The Avalanche Method

The avalanche method is based on economic efficiency and uses as much money as possible. The avalanche method focuses on paying off the highest interest debt first and then works its way down to the lowest interest debt. According to this theory, the less interest you pay, the more you can use to pay off the principal.

Consider a balance transfer credit card

Given that you may have accumulated debt on your credit card in the first place, you may be reluctant to consider a credit card as a solution to your problem. It can be an excellent financial tool for paying off credit card debt within. With these cards, you can save a lot on interest and fees, and get a head start on addressing your principal debt (or even paying it off entirely).

Maximize your interest-free payoff timeline

The Citi Simplicity® Card offers a 21-month loyalty rate for balance transfers made within 4 months of account opening. It offers the longest interest-free period available with a first-year APR of 0% (and then fluctuates from 18.24% to 28.99%), plus 0%. Following the 12-month introductory APR at the time of purchase, the same floating APR applies. In addition to this, the card has a “no late fees” policy, which means you will not be charged late fees or even an APR rate for penalties.

One notable downside of Citi Simplicity is its 3 percent (or $5, whichever is higher) balance transfer fee. A typical 3% fee is charged on many balance transfer cards. Also, you won't get any rewards or welcome bonuses, but that's the price you pay for a very long APR introductory offer.

When evaluating a balance transfer card, factor the balance transfer fee into the calculation and consider how much you can save on interest payments during the zero interest period to determine which option is best for you.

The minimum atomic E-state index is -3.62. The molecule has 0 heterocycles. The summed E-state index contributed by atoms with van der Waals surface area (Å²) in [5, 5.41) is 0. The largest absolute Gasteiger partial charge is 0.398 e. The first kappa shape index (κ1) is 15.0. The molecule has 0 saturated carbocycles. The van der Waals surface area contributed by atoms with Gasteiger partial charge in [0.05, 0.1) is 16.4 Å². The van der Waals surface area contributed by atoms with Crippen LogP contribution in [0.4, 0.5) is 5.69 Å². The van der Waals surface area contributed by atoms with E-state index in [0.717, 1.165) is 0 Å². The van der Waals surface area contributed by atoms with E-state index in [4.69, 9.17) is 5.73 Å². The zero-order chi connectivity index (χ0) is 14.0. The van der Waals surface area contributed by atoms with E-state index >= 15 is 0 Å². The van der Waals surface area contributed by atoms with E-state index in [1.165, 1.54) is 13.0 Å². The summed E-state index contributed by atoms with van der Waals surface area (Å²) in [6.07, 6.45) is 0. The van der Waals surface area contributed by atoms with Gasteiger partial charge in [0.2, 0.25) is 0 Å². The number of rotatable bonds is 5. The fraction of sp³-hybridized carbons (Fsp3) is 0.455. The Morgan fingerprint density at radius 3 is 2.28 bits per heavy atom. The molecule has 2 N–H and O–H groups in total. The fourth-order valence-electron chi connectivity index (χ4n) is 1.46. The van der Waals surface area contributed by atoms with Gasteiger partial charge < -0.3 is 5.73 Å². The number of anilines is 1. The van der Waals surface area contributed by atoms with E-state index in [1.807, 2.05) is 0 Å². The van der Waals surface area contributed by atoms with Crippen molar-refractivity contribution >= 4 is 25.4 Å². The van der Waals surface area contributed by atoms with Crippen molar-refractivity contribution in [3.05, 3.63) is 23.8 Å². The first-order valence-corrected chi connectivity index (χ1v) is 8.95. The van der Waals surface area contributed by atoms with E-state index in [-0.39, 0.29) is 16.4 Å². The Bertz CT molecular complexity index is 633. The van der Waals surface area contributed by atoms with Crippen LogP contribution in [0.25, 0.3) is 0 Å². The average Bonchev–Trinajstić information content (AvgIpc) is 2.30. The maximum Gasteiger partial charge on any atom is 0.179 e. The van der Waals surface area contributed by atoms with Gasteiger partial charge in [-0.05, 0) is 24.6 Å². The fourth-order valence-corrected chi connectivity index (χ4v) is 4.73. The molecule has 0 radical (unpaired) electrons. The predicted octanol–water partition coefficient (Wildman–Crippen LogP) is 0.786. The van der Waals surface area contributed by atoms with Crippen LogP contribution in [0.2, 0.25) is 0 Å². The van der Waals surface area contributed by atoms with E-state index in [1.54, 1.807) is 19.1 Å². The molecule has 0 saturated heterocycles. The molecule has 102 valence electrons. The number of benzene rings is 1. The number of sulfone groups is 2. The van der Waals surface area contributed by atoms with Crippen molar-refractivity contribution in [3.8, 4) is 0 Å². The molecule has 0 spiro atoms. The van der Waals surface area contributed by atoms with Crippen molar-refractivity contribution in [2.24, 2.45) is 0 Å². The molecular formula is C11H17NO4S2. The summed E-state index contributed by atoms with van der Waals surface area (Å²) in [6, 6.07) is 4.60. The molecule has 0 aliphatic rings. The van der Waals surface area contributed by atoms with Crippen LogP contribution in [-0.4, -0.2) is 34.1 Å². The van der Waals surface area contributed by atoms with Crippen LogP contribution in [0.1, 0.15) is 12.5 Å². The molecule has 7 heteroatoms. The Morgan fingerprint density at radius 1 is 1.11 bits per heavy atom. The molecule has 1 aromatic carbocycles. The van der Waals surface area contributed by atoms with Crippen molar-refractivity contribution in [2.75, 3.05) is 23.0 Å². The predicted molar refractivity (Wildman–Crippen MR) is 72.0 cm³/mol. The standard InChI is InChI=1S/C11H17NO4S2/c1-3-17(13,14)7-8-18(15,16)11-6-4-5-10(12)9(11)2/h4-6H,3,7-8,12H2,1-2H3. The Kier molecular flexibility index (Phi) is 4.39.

Get long-term value from your card

If you're interested in earning rewards while paying off your debt, Chase Freedom Unlimited® offers Offers 0% introductory APR for 15 months (first 60 days with balance transfer fee of 3% or $5, whichever is greater), 18.74% – 27.49% variable. After 60 days, that fee increases to 5%.

Freedom Unlimited is the perfect card for everyday spending as it allows you to earn unlimited 1.5% cashback on all purchases. Plus, get 5% back on Lyft purchases (through March 2025), 5% back on Chase Ultimate Rewards purchases, and 3% back on restaurant and drugstore purchases.

Additionally, there is no annual fee and a first year welcome bonus that adds up to 1.5% cash back to the original cash back rate on all purchases in the first 12 months. $20,000 (special offer by Bankrate). But be careful to only spend what you can comfortably repay each month, or hold back on spending completely until you've paid off your credit card debt. With your ideal payoff window, you can take advantage of Bankrate's credit card balance transfer calculator. Simply enter your current credit card balance and interest rate and compare with potential new card details and fees.


Prioritize building an emergency no matter what. Savings throughout the process. If you don't have an emergency fund yet, start now to protect yourself from the potential impact of a recession. Then, once the debt is paid off, budget to avoid credit card debt in the future.